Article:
Wednesday, April 8 at 8 p.m. – Jean-Michel Cousteau: Ocean Adventures — Sea Ghosts
(Rochester, NY)– Traveling to extreme locations around the globe to reveal the mysteries of the ocean and its connection to our human world, Jean-Michel Cousteau and his team of explorers return with two new expeditions in the PBS environmental series Jean-Michel Cousteau: Ocean Adventures. Combining science and discovery with expert storytelling and astonishing high-definition footage, Sea Ghosts (beluga whales) airs Wednesday, April 8 at 8 p.m. on WXXI-TV 21 (cable 11) and WXXI-HD (cable 1011 and DT 21.1).
Tune in for Call of the Killer Whale (orcas) airing on Earth Day, Wednesday, April 22 at 9 p.m. on WXXI-TV 21 (cable 11) and WXXI-HD (cable 1011 and DT 21.1).
Peabody and Emmy Award-winner Jean-Michel Cousteau, son of Jacques Cousteau, travels to the furthest reaches of the globe to bring viewers the latest information about two of the most appealing marine mammals on earth, the beluga and the orca. He and his acclaimed diving team, which includes his son, Fabien, his daughter, Celine, and collaborator Holly Lohuis, explore a thrilling scene of natural beauty, learn about efforts to protect these whales from the threats posed by human activities and climate change, and come face to face with the friendly and ferocious inhabitants of the deep.
In each program Cousteau explores the connection between the world under the sea and the inter-dependency of the species with humans. Cousteau demonstrates how human behavior on land has brought about changes in both the beluga and orca populations’ ability to survive. But these great sea creatures have much to teach humans as well, and the Cousteau team points to several hopeful signs in the movement to protect these species.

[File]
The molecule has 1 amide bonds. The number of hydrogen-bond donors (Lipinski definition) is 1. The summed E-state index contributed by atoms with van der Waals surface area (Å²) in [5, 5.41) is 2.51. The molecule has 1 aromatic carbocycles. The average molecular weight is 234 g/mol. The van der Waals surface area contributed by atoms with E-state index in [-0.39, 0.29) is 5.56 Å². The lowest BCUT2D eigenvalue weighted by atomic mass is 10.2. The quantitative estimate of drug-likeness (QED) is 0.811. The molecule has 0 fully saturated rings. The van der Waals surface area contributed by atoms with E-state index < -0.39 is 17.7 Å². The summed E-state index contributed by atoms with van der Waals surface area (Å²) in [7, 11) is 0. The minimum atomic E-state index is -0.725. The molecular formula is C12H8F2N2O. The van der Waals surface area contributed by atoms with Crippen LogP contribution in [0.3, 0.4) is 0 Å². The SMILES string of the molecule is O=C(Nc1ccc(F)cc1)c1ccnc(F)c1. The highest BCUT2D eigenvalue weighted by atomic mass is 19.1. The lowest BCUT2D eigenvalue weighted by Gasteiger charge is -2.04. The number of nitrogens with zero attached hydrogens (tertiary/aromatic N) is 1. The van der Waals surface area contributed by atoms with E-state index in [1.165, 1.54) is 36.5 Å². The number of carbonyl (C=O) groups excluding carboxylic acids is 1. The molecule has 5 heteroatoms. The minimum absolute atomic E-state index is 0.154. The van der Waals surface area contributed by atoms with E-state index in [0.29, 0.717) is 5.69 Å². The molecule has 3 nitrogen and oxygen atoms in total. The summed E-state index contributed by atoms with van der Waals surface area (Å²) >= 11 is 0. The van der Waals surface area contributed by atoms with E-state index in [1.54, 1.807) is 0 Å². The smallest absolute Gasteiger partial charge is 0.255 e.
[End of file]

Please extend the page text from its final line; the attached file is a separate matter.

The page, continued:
In Sea Ghosts, narrated by Anne Heche, there are places on this planet where it’s a marvel that anything survives. But in the cold Arctic waters of the far north, the sea is alive with sound. The canaries of the sea are singing. They’re beluga whales, named from the Russian word for “white ones.” They’re an evolutionary surprise — a warm-blooded mammal in a numbingly cold sea. Resembling curious ghosts, these intelligent mammals use one of the most complex sonars of any animal.
Belugas inhabiting Cook Inlet, close to Anchorage, were added to the list of endangered species in October 2008. The National Oceanic and Atmospheric Administration stated that a decade-long recovery program had failed to ensure the whales’ survival. The relationship between people and belugas is ancient. For more than 4,000 years, hunters of the north have depended on these whales for their own survival in a land with little to offer. These traditional cultures have now partnered with scientists and adopted modern technology to protect the beluga, which in turn, ensures their own future. Yet these efforts are only a small part of the story as new discoveries have raised troubling questions about the health of belugas and their long-term survival.
Their world is now ground zero for climate change, and what threatens them is not confined to the Arctic — it’s global. What lies ahead for the beluga could become prophecy for many species everywhere, including our own.
“I’ve always said that if you protect the ocean you protect yourself, and it’s never been more true, especially when you think about belugas and contaminants and the implications for human health,” stated Jean-Michel Cousteau. “But maybe it is worth protecting the beluga just for its own sake, for the beauty of its songs and for the warmth of its social groups and for their lifelong bonds to each other in the cold Arctic Ocean. Maybe protecting the beluga for its own sake improves us and helps us to define who we are. Protecting the beauty and wonder of these creatures and the natural world may be as essential to our spirit as food is to our bodies. I believe it’s important after all that the sea continues to be filled with these songs.”
For more information, visit http://www.pbs.org/oceanadventures.
Pictured: A beluga whale.
Photo Credit: © Carrie Vonderhaar, Ocean Futures Society/KQED
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